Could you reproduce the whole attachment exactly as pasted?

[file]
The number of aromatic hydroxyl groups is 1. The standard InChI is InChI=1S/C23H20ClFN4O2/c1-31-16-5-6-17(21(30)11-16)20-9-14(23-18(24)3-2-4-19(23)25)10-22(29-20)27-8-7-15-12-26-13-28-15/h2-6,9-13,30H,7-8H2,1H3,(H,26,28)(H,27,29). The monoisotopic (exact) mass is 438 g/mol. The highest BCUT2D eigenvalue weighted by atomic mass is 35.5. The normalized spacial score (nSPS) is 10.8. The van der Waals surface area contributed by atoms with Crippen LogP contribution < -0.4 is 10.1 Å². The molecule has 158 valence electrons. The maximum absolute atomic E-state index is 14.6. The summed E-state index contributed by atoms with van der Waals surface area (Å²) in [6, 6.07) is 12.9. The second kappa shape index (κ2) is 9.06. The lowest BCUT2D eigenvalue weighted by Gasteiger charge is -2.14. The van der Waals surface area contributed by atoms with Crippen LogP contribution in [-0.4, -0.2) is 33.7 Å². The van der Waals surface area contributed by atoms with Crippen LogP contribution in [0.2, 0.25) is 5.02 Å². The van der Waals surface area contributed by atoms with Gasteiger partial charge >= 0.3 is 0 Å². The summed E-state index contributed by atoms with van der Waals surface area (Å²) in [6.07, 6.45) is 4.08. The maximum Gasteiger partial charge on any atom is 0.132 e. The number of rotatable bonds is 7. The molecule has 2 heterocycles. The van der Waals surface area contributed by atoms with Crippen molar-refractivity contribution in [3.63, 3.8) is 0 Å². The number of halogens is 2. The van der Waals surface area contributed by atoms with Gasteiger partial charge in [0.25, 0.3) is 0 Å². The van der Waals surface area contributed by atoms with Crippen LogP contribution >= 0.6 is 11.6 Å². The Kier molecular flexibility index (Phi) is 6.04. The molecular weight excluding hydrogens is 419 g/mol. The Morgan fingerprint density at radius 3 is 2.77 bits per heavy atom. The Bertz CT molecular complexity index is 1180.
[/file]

The number of aromatic hydroxyl groups is 1. The standard InChI is InChI=1S/C23H20ClFN4O2/c1-31-16-5-6-17(21(30)11-16)20-9-14(23-18(24)3-2-4-19(23)25)10-22(29-20)27-8-7-15-12-26-13-28-15/h2-6,9-13,30H,7-8H2,1H3,(H,26,28)(H,27,29). The monoisotopic (exact) mass is 438 g/mol. The highest BCUT2D eigenvalue weighted by atomic mass is 35.5. The normalized spacial score (nSPS) is 10.8. The van der Waals surface area contributed by atoms with Crippen LogP contribution < -0.4 is 10.1 Å². The molecule has 158 valence electrons. The maximum absolute atomic E-state index is 14.6. The summed E-state index contributed by atoms with van der Waals surface area (Å²) in [6, 6.07) is 12.9. The second kappa shape index (κ2) is 9.06. The lowest BCUT2D eigenvalue weighted by Gasteiger charge is -2.14. The van der Waals surface area contributed by atoms with Crippen LogP contribution in [-0.4, -0.2) is 33.7 Å². The van der Waals surface area contributed by atoms with Crippen LogP contribution in [0.2, 0.25) is 5.02 Å². The van der Waals surface area contributed by atoms with Gasteiger partial charge >= 0.3 is 0 Å². The summed E-state index contributed by atoms with van der Waals surface area (Å²) in [6.07, 6.45) is 4.08. The maximum Gasteiger partial charge on any atom is 0.132 e. The number of rotatable bonds is 7. The molecule has 2 heterocycles. The van der Waals surface area contributed by atoms with Crippen molar-refractivity contribution in [3.63, 3.8) is 0 Å². The number of halogens is 2. The van der Waals surface area contributed by atoms with Gasteiger partial charge in [0.25, 0.3) is 0 Å². The van der Waals surface area contributed by atoms with Crippen LogP contribution >= 0.6 is 11.6 Å². The Kier molecular flexibility index (Phi) is 6.04. The molecular weight excluding hydrogens is 419 g/mol. The Morgan fingerprint density at radius 3 is 2.77 bits per heavy atom. The Bertz CT molecular complexity index is 1180.